3 Struggles when Budgeting with ADHD

Budgeting is a great way to get your finances in order and streamline your goals as well. However, I find that ADHD can make the task a bit challenging than most. Here are 3 budgeting struggles for people with ADHD and some solutions that have worked for me.

Table of Contents
    Here’s the video version!

    Shiny Object Syndrome

    You get the amazing idea to start adulting properly with your budgeting.

    And out comes your phone and the Google Fu begins.

    Then you see there are many paths to the same destination and they all seem to work. So you might as well try the most recommended one.

    If you were like me, then you probably chose some app like Mint.

    The ease of having everything money-related on the same screen instead of logging in separately and risking the distraction or loss of thought in that transition is a huge bonus.


    You also have Personal Capital, Quicken, YNAB, and many others.

    Screenshot of google search of common budgeting apps such as Mint, Personal Capital, Quicken, etc.
    A quick search gave me these and more

    Imagine having the all-or-nothing mindset many of us have plus too many options…

    We either get analysis paralysis and can’t pick anything. Or we keep switching to a new shinier thing to somehow do better at budgeting when we literally have done nothing but pick an app.

    I personally do this with almost anything, from apps to socks.

    My advice for this is to really let yourself really dig deep into the app/program.

    If you are the type to hyperfocus on topics, use that to your advantage. Find a tool that will similarly help you to my search above.

    Then give yourself a week or two to really live in it. Basically live like a local. Use it as if you weren’t going to switch to something else.

    This helps you really understand the app’s features and also helps if that is the app for you! It definitely helped me with becoming more focused with my debt journey.

    Out of Sight, Out of Mind

    A common worry for someone budgeting with ADHD.

    Putting something away in a place it isn’t usually. And then it disappears.

    It’s not in the usual place but also gone from where you remember.

    Woman looking confused at empty wallet.
    Where’s my money?

    That can also happen with your finances. If you don’t check them relatively often, you won’t know how your budget or goals are doing.

    I absolutely love the idea from Tori Dunlap at Her First $100k about having a money date with your finances.

    Check out her podcast episode about it here.

    Basically, the idea is to get comfortable with dealing with your money.

    Do you want to pay your bills in a cold room with that old t-shirt tag scratching your back?


    Get a nice blanket, splurge a few cents on the thermostat temp, pop some popcorn, and even partake in a sip of the imbued bubbly while you are on your money date.

    Woman lying comfortably in a hammock.
    I hear these are comfortable?

    You wouldn’t go to a meetup uncomfortable, so why should you pay your bills and budget like that.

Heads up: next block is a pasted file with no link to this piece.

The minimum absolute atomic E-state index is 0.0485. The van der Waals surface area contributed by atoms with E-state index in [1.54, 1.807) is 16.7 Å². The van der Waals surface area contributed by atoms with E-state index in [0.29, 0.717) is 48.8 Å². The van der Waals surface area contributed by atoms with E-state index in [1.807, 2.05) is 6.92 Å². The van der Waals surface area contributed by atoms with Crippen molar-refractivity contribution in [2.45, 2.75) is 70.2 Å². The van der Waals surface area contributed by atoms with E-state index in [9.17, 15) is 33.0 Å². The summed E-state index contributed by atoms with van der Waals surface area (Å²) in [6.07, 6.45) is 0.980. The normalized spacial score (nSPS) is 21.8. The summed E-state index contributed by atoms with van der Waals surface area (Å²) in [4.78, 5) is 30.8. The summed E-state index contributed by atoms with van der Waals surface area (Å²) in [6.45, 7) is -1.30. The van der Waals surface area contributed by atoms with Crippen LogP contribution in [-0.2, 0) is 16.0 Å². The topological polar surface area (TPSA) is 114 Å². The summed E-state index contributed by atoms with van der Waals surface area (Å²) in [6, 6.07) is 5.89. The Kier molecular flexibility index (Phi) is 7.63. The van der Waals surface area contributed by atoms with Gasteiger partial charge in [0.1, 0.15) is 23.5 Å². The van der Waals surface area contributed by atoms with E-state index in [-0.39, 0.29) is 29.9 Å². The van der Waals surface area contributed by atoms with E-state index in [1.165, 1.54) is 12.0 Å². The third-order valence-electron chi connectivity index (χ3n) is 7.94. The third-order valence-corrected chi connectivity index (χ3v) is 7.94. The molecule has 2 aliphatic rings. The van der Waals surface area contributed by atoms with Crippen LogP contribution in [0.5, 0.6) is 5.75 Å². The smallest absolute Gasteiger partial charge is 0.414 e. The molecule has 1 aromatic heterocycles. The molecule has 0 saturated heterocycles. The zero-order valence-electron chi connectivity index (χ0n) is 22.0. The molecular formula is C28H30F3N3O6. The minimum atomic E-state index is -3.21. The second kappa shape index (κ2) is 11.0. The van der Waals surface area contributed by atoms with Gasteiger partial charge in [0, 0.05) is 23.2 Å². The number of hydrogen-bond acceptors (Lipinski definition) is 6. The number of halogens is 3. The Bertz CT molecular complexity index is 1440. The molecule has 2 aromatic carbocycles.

This will chip away at the shame or uncomfortable feeling you get when you deal with money. Eventually, you’ll look forward to these dates.

    Two woman toasting glasses of wine at a fancy restuarant.
    This will soon be you and your bills enjoying some fancy grapes.

    The Concorde Fallacy

    Ever hear the story about when the UK and France overspent on their budget to make a supersonic passenger plane because they had already spent something on the development?

    Probably thought/said, “We already spent so much, so it would be a waste to stop now”.

    Well, that is a demonstration of the sunken cost fallacy.

    You put so much effort, money, or resource into something that you continue to do so despite diminishing returns. Plus it would benefit you to move on.

    I sometimes get so stuck on something and try to bend it to work for me when there is something else already in that shape ready for me to use.

    Hand pinching clay to form a vase.
    This you can bend. Other things…not so much.

    But I’m so hung up on my current effort (and all that I have put into it) that I don’t even think about any other options.

    Like the first tip, give yourself a time limit to try out the app.

    If it doesn’t work for you, move on. There’s always more out there.

    Time is a important part of budgeting with ADHD since you need some data to look back on to evaluate if this is the thing for you.

    If you find yourself stuck, try a strict time limit that corresponds to something you have to do (like a work project or a task from family) or have a body double.

    Man working on laptop across from an identical man doing the same thing in a window filled room.
    I wouldn’t use my doppelganger as a body double…

    This might be a bit drastic, but have your body double (someone you trust) uninstall the app if need be because you are still stuck on it. Only try this if you know it’s hard for you to leave a hyperfocus session.

    That’s it!

    These are a few budgeting struggles I and some others with ADHD have experienced problems with and some solutions.

    What are some other struggles you have had with budgeting? Let me know in the comments of this post.

    By Bell

    Probably forgetting something but it's on a list somewhere on my phone.

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